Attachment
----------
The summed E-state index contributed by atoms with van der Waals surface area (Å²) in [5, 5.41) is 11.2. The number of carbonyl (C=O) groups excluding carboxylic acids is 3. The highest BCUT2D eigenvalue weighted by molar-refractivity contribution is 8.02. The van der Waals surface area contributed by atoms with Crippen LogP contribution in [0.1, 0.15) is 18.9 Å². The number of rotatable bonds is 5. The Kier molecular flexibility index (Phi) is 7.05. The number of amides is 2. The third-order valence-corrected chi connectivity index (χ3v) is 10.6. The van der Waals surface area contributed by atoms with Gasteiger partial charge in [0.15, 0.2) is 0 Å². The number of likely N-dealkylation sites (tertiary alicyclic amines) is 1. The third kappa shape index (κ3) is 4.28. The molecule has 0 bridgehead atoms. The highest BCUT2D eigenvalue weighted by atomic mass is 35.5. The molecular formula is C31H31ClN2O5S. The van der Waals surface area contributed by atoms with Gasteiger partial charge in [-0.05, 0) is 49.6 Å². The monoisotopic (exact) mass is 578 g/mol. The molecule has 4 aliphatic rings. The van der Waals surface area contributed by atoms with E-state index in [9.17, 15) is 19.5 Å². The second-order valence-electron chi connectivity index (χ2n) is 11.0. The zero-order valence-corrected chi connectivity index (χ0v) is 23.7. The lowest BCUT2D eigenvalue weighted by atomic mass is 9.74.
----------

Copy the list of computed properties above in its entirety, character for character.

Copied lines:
The summed E-state index contributed by atoms with van der Waals surface area (Å²) in [5, 5.41) is 11.2. The number of carbonyl (C=O) groups excluding carboxylic acids is 3. The highest BCUT2D eigenvalue weighted by molar-refractivity contribution is 8.02. The van der Waals surface area contributed by atoms with Crippen LogP contribution in [0.1, 0.15) is 18.9 Å². The number of rotatable bonds is 5. The Kier molecular flexibility index (Phi) is 7.05. The number of amides is 2. The third-order valence-corrected chi connectivity index (χ3v) is 10.6. The van der Waals surface area contributed by atoms with Gasteiger partial charge in [0.15, 0.2) is 0 Å². The number of likely N-dealkylation sites (tertiary alicyclic amines) is 1. The third kappa shape index (κ3) is 4.28. The molecule has 0 bridgehead atoms. The highest BCUT2D eigenvalue weighted by atomic mass is 35.5. The molecular formula is C31H31ClN2O5S. The van der Waals surface area contributed by atoms with Gasteiger partial charge in [-0.05, 0) is 49.6 Å². The monoisotopic (exact) mass is 578 g/mol. The molecule has 4 aliphatic rings. The van der Waals surface area contributed by atoms with E-state index in [9.17, 15) is 19.5 Å². The second-order valence-electron chi connectivity index (χ2n) is 11.0. The zero-order valence-corrected chi connectivity index (χ0v) is 23.7. The lowest BCUT2D eigenvalue weighted by atomic mass is 9.74.